Contextual Content

"Natural growth" of Israeli settlements

After US President Obama�s Cairo address to the Muslim World, Israeli
Prime Minister Benjamin Netanyahu agreed to the possibility of
establishing a Palestinian state under what�s called the two-state
solution
to the Israeli-Palestinian conflict. But access to water and land, amongst
other issues raise serious questions about the feasibility of a Palestinian
state, considering that more than half of the West Bank is already
annexed by Israeli outposts and settlements. Lia Tarachansky
investigates the origin of the term "Natural Growth" and what it means in
the Occupation.

twostatesolution0620

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Story Transcript

LIA TARACHANSKY (VOICEOVER), TRNN: As US envoy to the Middle East George Mitchell concluded his latest visit to the region last week, Obama’s stated goal of creating a Palestinian state reiterates the United States’ position pursued by all agreements since the beginning of the US-mediated peace process. A Palestinian state situated even partially in the occupied West Bank would depend heavily on the reality of Israeli outposts and settlements in the territory, a controversial issue US President Obama touched on in his Cairo speech earlier this month.

BARACK OBAMA, US PRESIDENT: The United States does not accept the legitimacy of continued Israeli settlements.

TARACHANSKY: Israeli Prime Minister Benjamin Netanyahu has historically opposed a two-state solution. After Obama’s Cairo speech and in spite of strong pressures from inside his right-wing coalition, he agreed to the possibility, with a few strong preconditions. Although rejecting a total freeze on settlement construction, he indicated he has no plans for building new ones.

BENJAMIN NETANYAHU, ISRAELI PRIME MINISTER (VOICEOVER TRANSLATION): The territorial question will be discussed as part of the final peace agreement. In the meantime, we have no intention of building new settlements or of expropriating additional land for existing settlements.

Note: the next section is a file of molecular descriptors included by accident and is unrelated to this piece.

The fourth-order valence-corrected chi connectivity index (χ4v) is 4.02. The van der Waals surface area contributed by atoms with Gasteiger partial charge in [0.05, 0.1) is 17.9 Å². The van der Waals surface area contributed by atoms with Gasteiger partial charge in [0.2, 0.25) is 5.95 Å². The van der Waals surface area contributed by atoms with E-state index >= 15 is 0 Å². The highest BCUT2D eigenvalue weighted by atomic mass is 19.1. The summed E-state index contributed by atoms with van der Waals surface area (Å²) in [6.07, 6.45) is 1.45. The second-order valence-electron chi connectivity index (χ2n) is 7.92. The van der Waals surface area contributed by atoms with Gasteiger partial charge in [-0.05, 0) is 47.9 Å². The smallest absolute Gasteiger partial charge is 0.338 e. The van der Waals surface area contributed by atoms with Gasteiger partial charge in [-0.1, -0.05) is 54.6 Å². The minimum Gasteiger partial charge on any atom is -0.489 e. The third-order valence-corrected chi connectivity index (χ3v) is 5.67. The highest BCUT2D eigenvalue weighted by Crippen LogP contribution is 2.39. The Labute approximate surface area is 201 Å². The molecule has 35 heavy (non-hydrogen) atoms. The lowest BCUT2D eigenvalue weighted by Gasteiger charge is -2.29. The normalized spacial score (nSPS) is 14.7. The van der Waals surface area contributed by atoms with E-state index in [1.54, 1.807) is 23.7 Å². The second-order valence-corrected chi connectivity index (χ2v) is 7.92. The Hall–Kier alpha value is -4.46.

TARACHANSKY: He however reiterated that natural growth within settlements will continue. Daniel Kurtzer of The Washington Post writes that "Inserting the provision of ‘natural growth’ in official documents started with the 2001 Mitchell Report and the 2003 ‘road map’, reflecting recognition that the concept was being abused as a justification for expanding settlements. The Obama administration is pursuing policies that every administration since 1967 has articulated�that settlements jeopardize the possibility of achieving peace and thus settlement activity should stop." Earlier, Secretary of State Hillary Clinton made clear that unofficial communication between former US presidents and Israeli prime ministers which left room for natural growth will not stand ground with the current president. And Daniel Levy and Amjad Atallah commented in the Huffington Post that "The West Bank settler population has increased … [to] almost 500,000 including East Jerusalem. The vast majority of that was under the rubric of natural growth, and there are vast expanses of land annexed to settler municipalities awaiting construction." Indeed, only in March, while still in coalition negotiations, Netanyahu agreed to the construction of a new settlement in East Jerusalem in the West Bank. The issue of settlements was supposed to be resolved by the peace process, but settlements continue to expand regardless of either the policies of Israel or the US. After Yasser Arafat and Yitzhak Rabin signed the Oslo Accords in Washington in 1993, a rift in Israeli society led to unprecedented settler violence against the Palestinians and escalated to the Israeli prime minister’s assassination. The Accords created the Palestinian Authority and divided the West Bank into three areas. Area A was to be under complete Palestinian control, Area B under Palestinian civil control but Israeli military control, and Area C, making up most of the West Bank, under complete Israeli control. Before, during, and after the Oslo accord signing, however, no US administration was able to force any Israeli government to cease settler expansion, which currently annexes more than half of the West Bank. Even if Netanyahu’s right-wing coalition agrees to a total construction freeze, more than half of the occupied West Bank would already be annexed. This reflects an overall Israeli policy, says former Jordanian ambassador to the UN Hasan Abu Nimah and cofounder of the Electronic Intifada Ali Abunimah. "Netanyahu’s ‘vision’ offered absolutely no advance on the 1976 Allon Plan for annexation of most of the occupied West Bank, or [former prime minister] Menachem Begin’s Camp David ‘autonomy’ proposals. The goal remains the same: to control maximum land with minimum Palestinians." The Israeli prime minister’s preconditions made clear that his willingness to discuss a Palestinian state would also be contingent on that state being completely demilitarized. The Obama administration responded to Netanyahu’s speech in a short statement on June 14, only reiterating its stated commitment to a two-state solution. His other precondition would be for the Palestinian leadership to recognize Israel as a Jewish state. Francis Boyle, who served as legal advisor to the Palestinian delegation to the peace negotiations after the first intifada, remarked that this precondition would be as if the United States demanded that Iran recognize it as a white, Anglo-Saxon, Protestant state as part of any peace settlement. Of course, this demand is racist. It would likely lead to the denationalization of the 1.5 million Palestinians who are already second-class citizens of Israel, and set the stage for their mass deportation to the Palestinian bantustan envisioned by Netanyahu in his speech. The forced transfer of Israeli citizens of Palestinian origin was recently brought back to light by the foreign minister, Avigdor Lieberman. Daniel Levy added in Haaretz that "If Netanyahu really believes that in order to make peace, the Arabs and Palestinians will need to become Zionists, then there will be no peace. If retaining this recalcitrant narrative is his way of delivering a rightist-led yet viable two-state reality, however, then things get interesting." Though never stipulating the state is for its Jewish citizens only, Yasir Arafat already recognized Israel’s right to exist in September 1993. Since 2005, the Hamas leadership has done so as well. During Jimmy Carter’s visit to Gaza last week, Ismail Haniyeh, the leader of Hamas, reiterated this official position by saying: